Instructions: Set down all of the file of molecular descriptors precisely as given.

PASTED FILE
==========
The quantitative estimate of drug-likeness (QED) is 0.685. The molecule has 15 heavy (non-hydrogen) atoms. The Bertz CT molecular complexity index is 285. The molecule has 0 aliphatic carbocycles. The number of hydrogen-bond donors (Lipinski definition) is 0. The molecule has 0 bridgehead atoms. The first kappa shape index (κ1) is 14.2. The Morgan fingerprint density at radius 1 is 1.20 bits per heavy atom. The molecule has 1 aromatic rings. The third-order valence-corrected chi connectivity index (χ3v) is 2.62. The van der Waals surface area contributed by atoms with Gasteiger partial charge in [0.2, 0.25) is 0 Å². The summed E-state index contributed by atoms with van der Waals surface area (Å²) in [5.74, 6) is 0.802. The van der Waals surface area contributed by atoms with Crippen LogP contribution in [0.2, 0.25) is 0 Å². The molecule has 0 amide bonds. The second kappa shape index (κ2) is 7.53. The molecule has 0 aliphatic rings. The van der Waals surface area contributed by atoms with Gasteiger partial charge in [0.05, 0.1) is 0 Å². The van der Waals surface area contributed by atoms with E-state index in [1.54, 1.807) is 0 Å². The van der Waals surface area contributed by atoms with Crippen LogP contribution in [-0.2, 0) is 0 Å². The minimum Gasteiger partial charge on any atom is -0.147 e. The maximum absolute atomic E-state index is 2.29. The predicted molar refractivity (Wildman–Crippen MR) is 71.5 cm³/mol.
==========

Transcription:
The quantitative estimate of drug-likeness (QED) is 0.685. The molecule has 15 heavy (non-hydrogen) atoms. The Bertz CT molecular complexity index is 285. The molecule has 0 aliphatic carbocycles. The number of hydrogen-bond donors (Lipinski definition) is 0. The molecule has 0 bridgehead atoms. The first kappa shape index (κ1) is 14.2. The Morgan fingerprint density at radius 1 is 1.20 bits per heavy atom. The molecule has 1 aromatic rings. The third-order valence-corrected chi connectivity index (χ3v) is 2.62. The van der Waals surface area contributed by atoms with Gasteiger partial charge in [0.2, 0.25) is 0 Å². The summed E-state index contributed by atoms with van der Waals surface area (Å²) in [5.74, 6) is 0.802. The van der Waals surface area contributed by atoms with Crippen LogP contribution in [0.2, 0.25) is 0 Å². The molecule has 0 amide bonds. The second kappa shape index (κ2) is 7.53. The molecule has 0 aliphatic rings. The van der Waals surface area contributed by atoms with Gasteiger partial charge in [0.05, 0.1) is 0 Å². The van der Waals surface area contributed by atoms with E-state index in [1.54, 1.807) is 0 Å². The van der Waals surface area contributed by atoms with Crippen LogP contribution in [-0.2, 0) is 0 Å². The minimum Gasteiger partial charge on any atom is -0.147 e. The maximum absolute atomic E-state index is 2.29. The predicted molar refractivity (Wildman–Crippen MR) is 71.5 cm³/mol.